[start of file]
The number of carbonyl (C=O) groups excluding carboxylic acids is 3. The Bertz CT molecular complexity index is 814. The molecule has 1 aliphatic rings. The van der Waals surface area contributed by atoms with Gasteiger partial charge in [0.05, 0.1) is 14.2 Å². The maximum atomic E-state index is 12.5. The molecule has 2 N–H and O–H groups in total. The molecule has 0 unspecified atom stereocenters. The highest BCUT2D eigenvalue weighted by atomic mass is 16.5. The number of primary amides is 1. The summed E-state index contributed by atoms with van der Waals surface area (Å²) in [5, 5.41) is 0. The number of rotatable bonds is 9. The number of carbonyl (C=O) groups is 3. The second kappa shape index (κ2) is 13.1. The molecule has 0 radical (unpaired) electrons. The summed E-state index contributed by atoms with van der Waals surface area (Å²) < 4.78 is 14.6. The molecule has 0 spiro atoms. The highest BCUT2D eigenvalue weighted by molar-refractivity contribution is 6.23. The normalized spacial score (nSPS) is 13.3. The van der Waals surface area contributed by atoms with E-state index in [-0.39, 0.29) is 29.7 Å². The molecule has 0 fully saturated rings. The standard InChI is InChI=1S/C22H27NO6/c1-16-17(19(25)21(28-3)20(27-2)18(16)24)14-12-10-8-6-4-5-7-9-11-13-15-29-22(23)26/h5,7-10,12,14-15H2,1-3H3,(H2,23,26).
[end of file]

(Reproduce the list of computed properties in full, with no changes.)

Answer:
The number of carbonyl (C=O) groups excluding carboxylic acids is 3. The Bertz CT molecular complexity index is 814. The molecule has 1 aliphatic rings. The van der Waals surface area contributed by atoms with Gasteiger partial charge in [0.05, 0.1) is 14.2 Å². The maximum atomic E-state index is 12.5. The molecule has 2 N–H and O–H groups in total. The molecule has 0 unspecified atom stereocenters. The highest BCUT2D eigenvalue weighted by atomic mass is 16.5. The number of primary amides is 1. The summed E-state index contributed by atoms with van der Waals surface area (Å²) in [5, 5.41) is 0. The number of rotatable bonds is 9. The number of carbonyl (C=O) groups is 3. The second kappa shape index (κ2) is 13.1. The molecule has 0 radical (unpaired) electrons. The summed E-state index contributed by atoms with van der Waals surface area (Å²) < 4.78 is 14.6. The molecule has 0 spiro atoms. The highest BCUT2D eigenvalue weighted by molar-refractivity contribution is 6.23. The normalized spacial score (nSPS) is 13.3. The van der Waals surface area contributed by atoms with E-state index in [-0.39, 0.29) is 29.7 Å². The molecule has 0 fully saturated rings. The standard InChI is InChI=1S/C22H27NO6/c1-16-17(19(25)21(28-3)20(27-2)18(16)24)14-12-10-8-6-4-5-7-9-11-13-15-29-22(23)26/h5,7-10,12,14-15H2,1-3H3,(H2,23,26).